Four medical students have been awarded UCL Community Contribution Awards!
This prestigious award, funded by Santander Universities, is given to individuals who have shown outstanding achievement and endeavour in a non-academic field relating to UCL in the community.
Alex Ware, Year 6
For three years, Alex has run sexual health campaigns on the UCL campus. These have centred around World AIDS Day. Alex has worked closely with UCLU Welfare as well as other student organisations, including the UCL branch of StopAIDS, in establishing “Positively Red Week” to mark this annual event, which has been running successfully for three years. He has planned, organised and implemented campaigns, which have involved the production and distribution of educational information in HIV awareness. He has also coordinated the production and distribution of prevention packs (including free condoms and information leaflets) that have been distrubuted to UCL students across campus. The ongoing project has also enabled money to be raised for the National AIDS Trust, through the selling of Red Ribbons. In the future, Alex will be overseeing the building of a team to continue and embed this work further.
“In September I will be starting my final year of medicine at UCL. In my first year I chose to do OpenMinds as my SSC. OpenMinds was founded at UCL in 2009 by two medical students, Kelly Clarke and Emily Titherington. It has been running as an SSC very successfully since then. OpenMinds trains medical students to run mental health workshops in local schools, aiming to encourage help seeking behaviours and tackle the stigma associated with mental health. In my second year at UCL I joined the OpenMinds team helping to organise the SSC and gaining more experience teaching in schools. We have improved and expanded OpenMinds year on year. Having secured funding from the James Wentworth Stanley Memorial Fund we were able to run a national workshop in 2012, and since then we have helped to set up OpenMinds’ groups at Birmingham University, Kings’ College London, and Imperial College. We are also now allied with Student Minds and organisations such as Nightline who are committed to improving mental health services on campus. Going foward we hope to reach even more universities and provide mental health education to school students nationwide. Mental health is often cited as one of the biggest challenges we are facing and will continue to face, both in the NHS and society as a whole. We believe education is the key to facing this challenge.”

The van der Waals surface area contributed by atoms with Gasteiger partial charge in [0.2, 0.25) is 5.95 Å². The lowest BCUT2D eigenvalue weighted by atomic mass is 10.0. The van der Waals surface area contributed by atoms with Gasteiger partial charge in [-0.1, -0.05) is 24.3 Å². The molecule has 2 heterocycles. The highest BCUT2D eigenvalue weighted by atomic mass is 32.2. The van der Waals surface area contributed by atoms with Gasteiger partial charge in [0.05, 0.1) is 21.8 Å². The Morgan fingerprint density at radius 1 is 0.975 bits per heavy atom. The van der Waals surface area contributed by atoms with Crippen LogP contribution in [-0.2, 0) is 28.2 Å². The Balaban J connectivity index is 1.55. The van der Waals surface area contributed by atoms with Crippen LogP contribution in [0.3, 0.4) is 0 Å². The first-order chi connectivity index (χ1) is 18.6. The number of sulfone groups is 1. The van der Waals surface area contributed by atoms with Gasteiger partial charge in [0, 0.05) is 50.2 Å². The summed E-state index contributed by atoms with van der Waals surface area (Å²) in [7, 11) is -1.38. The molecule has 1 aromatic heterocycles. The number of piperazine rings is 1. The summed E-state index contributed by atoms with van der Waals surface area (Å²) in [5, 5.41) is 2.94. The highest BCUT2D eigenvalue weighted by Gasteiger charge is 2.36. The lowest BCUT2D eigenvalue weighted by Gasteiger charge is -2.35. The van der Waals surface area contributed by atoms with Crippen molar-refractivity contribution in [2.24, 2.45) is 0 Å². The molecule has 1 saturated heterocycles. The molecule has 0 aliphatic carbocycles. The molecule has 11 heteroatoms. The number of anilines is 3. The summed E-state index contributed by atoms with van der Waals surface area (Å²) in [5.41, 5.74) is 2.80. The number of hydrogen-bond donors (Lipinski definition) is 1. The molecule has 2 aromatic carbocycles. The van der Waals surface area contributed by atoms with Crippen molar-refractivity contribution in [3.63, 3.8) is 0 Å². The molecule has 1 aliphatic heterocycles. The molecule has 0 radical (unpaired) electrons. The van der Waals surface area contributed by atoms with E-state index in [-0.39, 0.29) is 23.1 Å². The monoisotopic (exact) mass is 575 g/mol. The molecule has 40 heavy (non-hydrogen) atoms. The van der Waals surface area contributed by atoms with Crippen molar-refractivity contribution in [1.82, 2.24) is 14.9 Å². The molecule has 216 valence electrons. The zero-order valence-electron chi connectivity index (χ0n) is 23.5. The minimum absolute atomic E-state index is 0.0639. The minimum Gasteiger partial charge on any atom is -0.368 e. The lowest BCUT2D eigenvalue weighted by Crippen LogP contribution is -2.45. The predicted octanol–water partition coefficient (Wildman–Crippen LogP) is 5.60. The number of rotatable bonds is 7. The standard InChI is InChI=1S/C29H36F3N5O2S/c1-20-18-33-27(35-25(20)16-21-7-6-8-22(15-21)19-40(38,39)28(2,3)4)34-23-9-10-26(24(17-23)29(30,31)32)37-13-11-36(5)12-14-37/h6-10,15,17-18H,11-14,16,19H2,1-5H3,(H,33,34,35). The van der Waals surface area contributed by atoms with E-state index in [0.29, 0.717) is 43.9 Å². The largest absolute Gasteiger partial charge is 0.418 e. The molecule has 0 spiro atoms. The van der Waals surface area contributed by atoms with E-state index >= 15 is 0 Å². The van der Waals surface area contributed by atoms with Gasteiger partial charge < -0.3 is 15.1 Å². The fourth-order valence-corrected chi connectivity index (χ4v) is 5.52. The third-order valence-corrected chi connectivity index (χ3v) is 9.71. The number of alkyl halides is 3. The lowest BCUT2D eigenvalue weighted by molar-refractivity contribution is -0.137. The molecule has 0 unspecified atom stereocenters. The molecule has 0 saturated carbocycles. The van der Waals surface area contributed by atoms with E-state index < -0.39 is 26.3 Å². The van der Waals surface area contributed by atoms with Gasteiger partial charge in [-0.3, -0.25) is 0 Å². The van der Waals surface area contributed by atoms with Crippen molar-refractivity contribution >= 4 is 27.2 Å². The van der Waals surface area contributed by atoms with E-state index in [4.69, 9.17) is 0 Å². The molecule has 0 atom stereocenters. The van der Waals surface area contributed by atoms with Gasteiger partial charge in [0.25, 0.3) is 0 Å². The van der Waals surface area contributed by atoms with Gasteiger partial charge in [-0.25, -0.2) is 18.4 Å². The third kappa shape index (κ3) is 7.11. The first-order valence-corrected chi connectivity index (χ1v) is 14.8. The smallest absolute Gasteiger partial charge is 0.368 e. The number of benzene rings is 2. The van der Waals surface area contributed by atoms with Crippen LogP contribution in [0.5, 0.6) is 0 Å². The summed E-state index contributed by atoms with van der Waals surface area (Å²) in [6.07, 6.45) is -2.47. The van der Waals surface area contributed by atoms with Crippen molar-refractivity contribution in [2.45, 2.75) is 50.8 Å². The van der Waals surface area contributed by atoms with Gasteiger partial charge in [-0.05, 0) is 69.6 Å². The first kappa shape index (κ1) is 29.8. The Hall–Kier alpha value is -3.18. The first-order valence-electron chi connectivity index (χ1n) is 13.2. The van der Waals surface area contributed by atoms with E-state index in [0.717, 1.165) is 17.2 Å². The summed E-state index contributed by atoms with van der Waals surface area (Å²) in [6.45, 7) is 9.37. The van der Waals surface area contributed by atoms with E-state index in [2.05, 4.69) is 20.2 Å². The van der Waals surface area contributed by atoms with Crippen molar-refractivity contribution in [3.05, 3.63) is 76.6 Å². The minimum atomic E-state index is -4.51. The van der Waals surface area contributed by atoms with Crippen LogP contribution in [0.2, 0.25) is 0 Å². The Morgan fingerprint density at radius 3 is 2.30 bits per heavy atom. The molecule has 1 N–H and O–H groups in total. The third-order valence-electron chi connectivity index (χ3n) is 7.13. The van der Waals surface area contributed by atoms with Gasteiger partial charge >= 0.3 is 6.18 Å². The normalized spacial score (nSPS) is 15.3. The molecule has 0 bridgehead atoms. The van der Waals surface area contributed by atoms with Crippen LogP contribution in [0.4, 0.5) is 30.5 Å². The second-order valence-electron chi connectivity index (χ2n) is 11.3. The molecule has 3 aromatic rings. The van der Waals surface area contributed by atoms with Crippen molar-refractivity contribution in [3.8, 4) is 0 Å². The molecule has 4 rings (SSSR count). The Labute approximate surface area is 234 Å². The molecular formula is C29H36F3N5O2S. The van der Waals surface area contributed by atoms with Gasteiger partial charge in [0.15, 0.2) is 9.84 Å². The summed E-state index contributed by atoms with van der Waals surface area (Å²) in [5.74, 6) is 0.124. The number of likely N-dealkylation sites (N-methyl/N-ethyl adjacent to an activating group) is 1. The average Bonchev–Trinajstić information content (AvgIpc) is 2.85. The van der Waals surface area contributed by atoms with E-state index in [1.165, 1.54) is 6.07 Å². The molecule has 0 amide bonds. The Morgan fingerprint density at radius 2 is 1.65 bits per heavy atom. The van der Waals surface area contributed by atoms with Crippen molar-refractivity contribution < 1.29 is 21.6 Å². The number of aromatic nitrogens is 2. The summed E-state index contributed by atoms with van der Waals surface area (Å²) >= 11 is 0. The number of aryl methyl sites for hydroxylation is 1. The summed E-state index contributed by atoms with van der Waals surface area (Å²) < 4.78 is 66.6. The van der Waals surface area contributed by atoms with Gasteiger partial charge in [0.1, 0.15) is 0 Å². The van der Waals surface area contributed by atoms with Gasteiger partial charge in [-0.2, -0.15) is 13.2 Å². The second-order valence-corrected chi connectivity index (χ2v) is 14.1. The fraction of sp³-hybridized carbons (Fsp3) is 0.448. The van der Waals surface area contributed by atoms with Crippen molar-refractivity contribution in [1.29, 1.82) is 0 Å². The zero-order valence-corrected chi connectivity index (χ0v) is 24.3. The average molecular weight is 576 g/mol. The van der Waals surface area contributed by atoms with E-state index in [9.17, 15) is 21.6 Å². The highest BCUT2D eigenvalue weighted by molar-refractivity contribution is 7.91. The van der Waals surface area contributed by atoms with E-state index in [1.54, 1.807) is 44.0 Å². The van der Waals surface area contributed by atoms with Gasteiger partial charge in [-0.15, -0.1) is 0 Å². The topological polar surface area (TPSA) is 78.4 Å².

Ravi Mistry, Year 4
“I was awarded the UCL Community Contribution Award for the widening access volunteering I’ve done. This has mostly been though Target Medicine, UCLMS’ widening access programme. Its mentoring scheme helps over 200 disadvantaged students apply to medical school each year. This is incredibly important given successive government reports highlight that the medical profession needs to be more accessible. I have thus donated the £1000 to the Social Mobility Foundation – a charity which helps students from non-traditional backgrounds secure work-experience and advice, as evidence shows they often disadvantaged due to lacking social and cultural capital despite being otherwise able.
“I love working with young-people and teaching which makes volunteering for Target Medicine one of the most fulfilling things I’ve done at university since first year. I definitely recommend all UCLMS students and staff to get involved with Target Medicine in any way they can manage.
I wish to thank the Paediatrics and Child Health IBSc team for the nomination; and Dr Jayne Kavanagh, Jeannine Attreed and Shirley Cupit for their invaluable efforts in running Target Medicine.”
“I am a 5th year medical students who likes spending time outdoors, with an ambition to be a medical doctor with the UN. My special interests include expedition medicine & tropical medicine.
“My project work with the Camden OAC to support UCL students who are interested in the outdoors, providing them with the insurance, training and relevant gear. Camden’s Open Award Centre (OAC) works with young adults to make the DofE expeditions and other activities such as climbing and kayaking more accessible for participants from challenging backgrounds. I am proud of my contribution to this organisation, because I believe it has a long term, positive impact on the personal and social development of the youth in Camden. The young adults gain confidence,transferable skills and diversified life experiences. These qualities will make them better candidates future employment and studies. Also, many of the older participants have progressed to being leaders to their younger peers and in their community. We are always looking for new volunteers to be mentors for the youth in Camden, please do get in touch via email@example.com for more details. ”
The award consists of a donation of £1000 to a charity of the winner’s choice. More information on the awards and how to nominate or apply can be found on the UCL scholarships and funding webpages.